Other Lenses: Tokina 12-24 f4, Tamron 75-300mm f4-5.6 LD macro
    Stuff: Nikon SB800, Nikon MBD200, Gitzo 1327 Tripod w/RRS BH-55LR Ballhead, Sekonic L-358 meter

  6. #46
    Join Date
    Jul 2005
    Posts
    8,163
    The SOOC shot looks best. Is your monitor calibrated? I suspect not.
    Ouch.

  7. #47
    Join Date
    Jan 2008
    Location
    Terra Australis Incognita
    Posts
    3,865
    His eyes aren't very open I think that has kept the light out. Just a guess from a total portrait novice.

    And re Rooz's point of opening her jacket and sitting up straight. Call me a perv but I'd try for a pose, posture, atire and lighting that highlight some flattering curves. Didn't you tease Lukas about shooting his G/F with her arms pressed behind her back
    Last edited by Dread Pirate Roberts; 03-22-2009 at 04:45 AM.
    D800, D300, D90, 24-70 f2.8, 70-200VR f2.8, 300 F4, 105 micro, 16-85VR, 50mm 1.8, Tammy 90 macro, 70-300VR, SB900, 2xSB600, MB-D10, 055XPROB 322RC2. New computers to run photoshop faster. C&C always appreciated. PhotoGallery
    Pressing the shutter is the start of the process - Joe McNally ... Buying the body is the start of the process - Dread Pirate

  8. #48
    Join Date
    Jul 2005
    Posts
    8,163
    Quote Originally Posted by toriaj View Post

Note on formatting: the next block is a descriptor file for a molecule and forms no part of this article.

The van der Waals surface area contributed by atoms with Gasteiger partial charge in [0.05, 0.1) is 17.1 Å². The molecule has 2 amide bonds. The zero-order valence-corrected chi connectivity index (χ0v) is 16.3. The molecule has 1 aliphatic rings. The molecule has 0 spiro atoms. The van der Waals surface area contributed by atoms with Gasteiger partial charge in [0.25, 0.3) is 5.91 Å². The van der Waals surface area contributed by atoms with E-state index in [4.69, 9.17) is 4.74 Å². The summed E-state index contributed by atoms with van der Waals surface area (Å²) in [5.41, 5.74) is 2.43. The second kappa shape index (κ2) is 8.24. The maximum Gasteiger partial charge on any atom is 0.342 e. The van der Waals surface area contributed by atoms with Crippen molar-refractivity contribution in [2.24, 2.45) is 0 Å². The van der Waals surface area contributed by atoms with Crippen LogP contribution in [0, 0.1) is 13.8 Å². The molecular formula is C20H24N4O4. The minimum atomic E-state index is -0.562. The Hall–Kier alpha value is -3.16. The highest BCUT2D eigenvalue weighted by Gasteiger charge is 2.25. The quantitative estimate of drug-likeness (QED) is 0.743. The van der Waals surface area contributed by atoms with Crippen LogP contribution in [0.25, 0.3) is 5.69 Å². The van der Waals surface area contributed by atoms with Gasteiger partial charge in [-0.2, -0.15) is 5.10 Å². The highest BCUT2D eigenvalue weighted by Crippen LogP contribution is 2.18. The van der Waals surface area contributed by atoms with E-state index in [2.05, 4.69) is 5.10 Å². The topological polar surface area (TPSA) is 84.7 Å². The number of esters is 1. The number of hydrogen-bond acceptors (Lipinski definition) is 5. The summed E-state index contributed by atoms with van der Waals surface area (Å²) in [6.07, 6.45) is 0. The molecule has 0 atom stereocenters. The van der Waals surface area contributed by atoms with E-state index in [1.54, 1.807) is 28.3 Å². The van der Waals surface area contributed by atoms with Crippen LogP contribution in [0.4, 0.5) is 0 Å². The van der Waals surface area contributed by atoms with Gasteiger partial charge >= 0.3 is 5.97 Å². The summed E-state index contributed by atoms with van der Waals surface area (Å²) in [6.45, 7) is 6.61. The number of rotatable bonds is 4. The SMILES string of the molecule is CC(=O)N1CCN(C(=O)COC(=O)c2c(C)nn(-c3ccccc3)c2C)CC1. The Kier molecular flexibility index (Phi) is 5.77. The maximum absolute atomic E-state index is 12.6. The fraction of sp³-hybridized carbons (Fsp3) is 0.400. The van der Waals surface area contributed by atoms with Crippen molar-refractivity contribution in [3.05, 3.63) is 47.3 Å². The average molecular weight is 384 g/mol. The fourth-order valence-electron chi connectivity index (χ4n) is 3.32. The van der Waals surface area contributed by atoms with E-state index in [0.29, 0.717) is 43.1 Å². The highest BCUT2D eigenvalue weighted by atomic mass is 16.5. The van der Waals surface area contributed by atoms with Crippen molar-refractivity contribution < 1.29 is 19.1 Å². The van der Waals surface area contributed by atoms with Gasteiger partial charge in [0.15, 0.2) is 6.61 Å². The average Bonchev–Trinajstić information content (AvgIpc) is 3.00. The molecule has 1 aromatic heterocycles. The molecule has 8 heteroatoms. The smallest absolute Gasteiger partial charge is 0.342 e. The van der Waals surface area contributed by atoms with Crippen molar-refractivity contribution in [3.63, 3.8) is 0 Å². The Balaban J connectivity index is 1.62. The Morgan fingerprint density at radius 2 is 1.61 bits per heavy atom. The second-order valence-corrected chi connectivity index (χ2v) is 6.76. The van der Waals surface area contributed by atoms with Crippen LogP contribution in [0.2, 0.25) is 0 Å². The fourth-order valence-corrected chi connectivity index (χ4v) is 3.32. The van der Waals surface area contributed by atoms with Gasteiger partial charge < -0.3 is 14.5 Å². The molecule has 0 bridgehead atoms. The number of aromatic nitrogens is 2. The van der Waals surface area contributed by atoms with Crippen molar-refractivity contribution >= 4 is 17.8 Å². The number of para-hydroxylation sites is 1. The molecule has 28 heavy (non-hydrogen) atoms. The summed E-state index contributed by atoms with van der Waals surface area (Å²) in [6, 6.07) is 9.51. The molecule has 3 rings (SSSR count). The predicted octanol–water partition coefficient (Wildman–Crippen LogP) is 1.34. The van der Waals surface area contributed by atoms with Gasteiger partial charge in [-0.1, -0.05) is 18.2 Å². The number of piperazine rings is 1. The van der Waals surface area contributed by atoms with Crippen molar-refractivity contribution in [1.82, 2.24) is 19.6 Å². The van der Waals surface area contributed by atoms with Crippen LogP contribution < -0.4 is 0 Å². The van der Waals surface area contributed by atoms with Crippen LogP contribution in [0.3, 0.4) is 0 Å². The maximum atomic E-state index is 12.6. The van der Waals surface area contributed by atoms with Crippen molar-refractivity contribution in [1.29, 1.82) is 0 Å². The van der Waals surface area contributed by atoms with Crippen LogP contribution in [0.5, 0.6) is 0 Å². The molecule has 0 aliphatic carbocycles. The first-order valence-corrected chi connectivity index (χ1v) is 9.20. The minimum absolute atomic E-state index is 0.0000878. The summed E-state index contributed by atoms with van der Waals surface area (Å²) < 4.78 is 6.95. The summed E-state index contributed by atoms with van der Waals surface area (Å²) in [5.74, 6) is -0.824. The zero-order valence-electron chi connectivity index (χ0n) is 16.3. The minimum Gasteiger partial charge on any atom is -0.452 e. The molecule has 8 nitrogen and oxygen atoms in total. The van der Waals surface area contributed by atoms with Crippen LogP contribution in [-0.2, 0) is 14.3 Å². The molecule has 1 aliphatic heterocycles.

They are paying me some, (the most I've gotten for a gig so far) $150 including eight 8x10s. I know I could probably get more, but I'm just starting out with portraits and I appreciate their willingness to work with an unproven photographer.
    Nothing wrong with that. I'm doing a free bridal shoot today because A) she's beautiful, B) bridals aren't big around here so I had to open her mind to it, C) she's beautiful, D) it's my first bridal shoot, and E) she's beautiful.
    Ouch.

  9. #49
    Join Date
    Jan 2006
    Location
    Windy Wyoming, USA
    Posts
    2,605
    Thanks everyone. CDI, I think you're referring to the shots I posted in this thread a few months ago. From what I can tell, my monitor isn't too far off, it's my eye for skin tones that's off (especially when the photo was underexposed.) I have a Pantone Huey, but I couldn't get it to work right. Might try again later. DPR, I'm not sure about Lukas's girlfriend, but I agree that my shot could be more flattering. Thanks for all the tips on posing, Erich included.
    Nikon D50, Nikkor 18-55mm, Nikkor 50mm 1.8, Sigma 70-300mm APO DG Macro, Tokina 12-24
    Flickr

  10. #50
    Join Date
    Jul 2005
    Posts
    8,163
    I'm not very good at judging skin tones either tori. What I do (if I have time and/or remember) is hold up a grey card at my subject and meter that. I also take a picture of it to set a custom white balance. When I do that, I don't even have to adjust anything after the fact because it's spot on.

    You have to do it each time you change locations and/or the position of the subject relative to the light (on sunny days) and it doesn't work so well for exposure when the sun is constantly darting in and out of clouds, but if you can get do it it'll save you a lot of work later.

    I have a $250 Sekonic Light Meter too but I use the grey card more because I can't do a Custom White Balance with the meter.
    Ouch.

Posting Permissions

  • You may not post new threads
  • You may not post replies
  • You may not post attachments
  • You may not edit your posts
  •